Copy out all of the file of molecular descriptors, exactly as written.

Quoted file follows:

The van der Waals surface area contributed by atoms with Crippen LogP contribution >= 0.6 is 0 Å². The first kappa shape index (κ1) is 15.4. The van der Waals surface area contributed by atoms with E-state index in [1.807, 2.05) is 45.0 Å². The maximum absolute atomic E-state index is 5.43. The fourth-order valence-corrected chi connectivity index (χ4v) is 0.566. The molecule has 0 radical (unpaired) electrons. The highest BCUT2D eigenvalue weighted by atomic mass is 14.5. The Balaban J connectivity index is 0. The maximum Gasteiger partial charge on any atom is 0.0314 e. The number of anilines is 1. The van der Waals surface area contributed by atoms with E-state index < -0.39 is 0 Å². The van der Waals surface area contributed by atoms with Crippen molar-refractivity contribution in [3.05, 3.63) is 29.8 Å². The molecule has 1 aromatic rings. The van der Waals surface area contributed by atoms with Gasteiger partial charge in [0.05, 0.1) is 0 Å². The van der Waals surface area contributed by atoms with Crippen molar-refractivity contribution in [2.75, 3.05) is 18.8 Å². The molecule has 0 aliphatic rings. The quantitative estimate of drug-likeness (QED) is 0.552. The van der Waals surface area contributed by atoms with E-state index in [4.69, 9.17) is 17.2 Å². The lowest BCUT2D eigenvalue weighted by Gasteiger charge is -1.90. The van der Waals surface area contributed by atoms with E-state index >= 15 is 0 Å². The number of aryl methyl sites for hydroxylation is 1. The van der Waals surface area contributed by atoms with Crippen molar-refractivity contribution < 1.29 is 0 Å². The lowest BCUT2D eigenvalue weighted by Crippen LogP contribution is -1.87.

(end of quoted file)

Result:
The van der Waals surface area contributed by atoms with Crippen LogP contribution >= 0.6 is 0 Å². The first kappa shape index (κ1) is 15.4. The van der Waals surface area contributed by atoms with E-state index in [1.807, 2.05) is 45.0 Å². The maximum absolute atomic E-state index is 5.43. The fourth-order valence-corrected chi connectivity index (χ4v) is 0.566. The molecule has 0 radical (unpaired) electrons. The highest BCUT2D eigenvalue weighted by atomic mass is 14.5. The Balaban J connectivity index is 0. The maximum Gasteiger partial charge on any atom is 0.0314 e. The number of anilines is 1. The van der Waals surface area contributed by atoms with E-state index < -0.39 is 0 Å². The van der Waals surface area contributed by atoms with Crippen molar-refractivity contribution in [3.05, 3.63) is 29.8 Å². The molecule has 1 aromatic rings. The van der Waals surface area contributed by atoms with Gasteiger partial charge in [0.05, 0.1) is 0 Å². The van der Waals surface area contributed by atoms with Crippen molar-refractivity contribution in [2.75, 3.05) is 18.8 Å². The molecule has 0 aliphatic rings. The quantitative estimate of drug-likeness (QED) is 0.552. The van der Waals surface area contributed by atoms with E-state index in [4.69, 9.17) is 17.2 Å². The lowest BCUT2D eigenvalue weighted by Gasteiger charge is -1.90. The van der Waals surface area contributed by atoms with E-state index >= 15 is 0 Å². The number of aryl methyl sites for hydroxylation is 1. The van der Waals surface area contributed by atoms with Crippen molar-refractivity contribution < 1.29 is 0 Å². The lowest BCUT2D eigenvalue weighted by Crippen LogP contribution is -1.87.